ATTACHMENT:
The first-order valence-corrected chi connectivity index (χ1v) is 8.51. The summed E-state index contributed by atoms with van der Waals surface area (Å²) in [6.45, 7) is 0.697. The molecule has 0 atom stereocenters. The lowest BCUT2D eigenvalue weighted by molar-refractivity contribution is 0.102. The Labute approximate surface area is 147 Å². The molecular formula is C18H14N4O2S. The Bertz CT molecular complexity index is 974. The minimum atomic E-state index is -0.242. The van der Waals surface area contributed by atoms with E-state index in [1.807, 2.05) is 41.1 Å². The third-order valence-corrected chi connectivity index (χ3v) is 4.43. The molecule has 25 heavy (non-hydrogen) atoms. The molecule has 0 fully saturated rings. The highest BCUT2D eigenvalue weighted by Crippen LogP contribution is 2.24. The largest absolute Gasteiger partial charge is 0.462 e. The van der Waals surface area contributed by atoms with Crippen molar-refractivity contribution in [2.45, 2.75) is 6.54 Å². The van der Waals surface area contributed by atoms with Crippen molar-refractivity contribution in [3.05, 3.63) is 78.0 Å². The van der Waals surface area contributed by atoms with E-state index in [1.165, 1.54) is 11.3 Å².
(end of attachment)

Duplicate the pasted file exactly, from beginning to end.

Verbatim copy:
The first-order valence-corrected chi connectivity index (χ1v) is 8.51. The summed E-state index contributed by atoms with van der Waals surface area (Å²) in [6.45, 7) is 0.697. The molecule has 0 atom stereocenters. The lowest BCUT2D eigenvalue weighted by molar-refractivity contribution is 0.102. The Labute approximate surface area is 147 Å². The molecular formula is C18H14N4O2S. The Bertz CT molecular complexity index is 974. The minimum atomic E-state index is -0.242. The van der Waals surface area contributed by atoms with E-state index in [1.807, 2.05) is 41.1 Å². The third-order valence-corrected chi connectivity index (χ3v) is 4.43. The molecule has 25 heavy (non-hydrogen) atoms. The molecule has 0 fully saturated rings. The highest BCUT2D eigenvalue weighted by Crippen LogP contribution is 2.24. The largest absolute Gasteiger partial charge is 0.462 e. The van der Waals surface area contributed by atoms with Crippen molar-refractivity contribution in [2.45, 2.75) is 6.54 Å². The van der Waals surface area contributed by atoms with Crippen molar-refractivity contribution in [3.05, 3.63) is 78.0 Å². The van der Waals surface area contributed by atoms with E-state index in [1.165, 1.54) is 11.3 Å².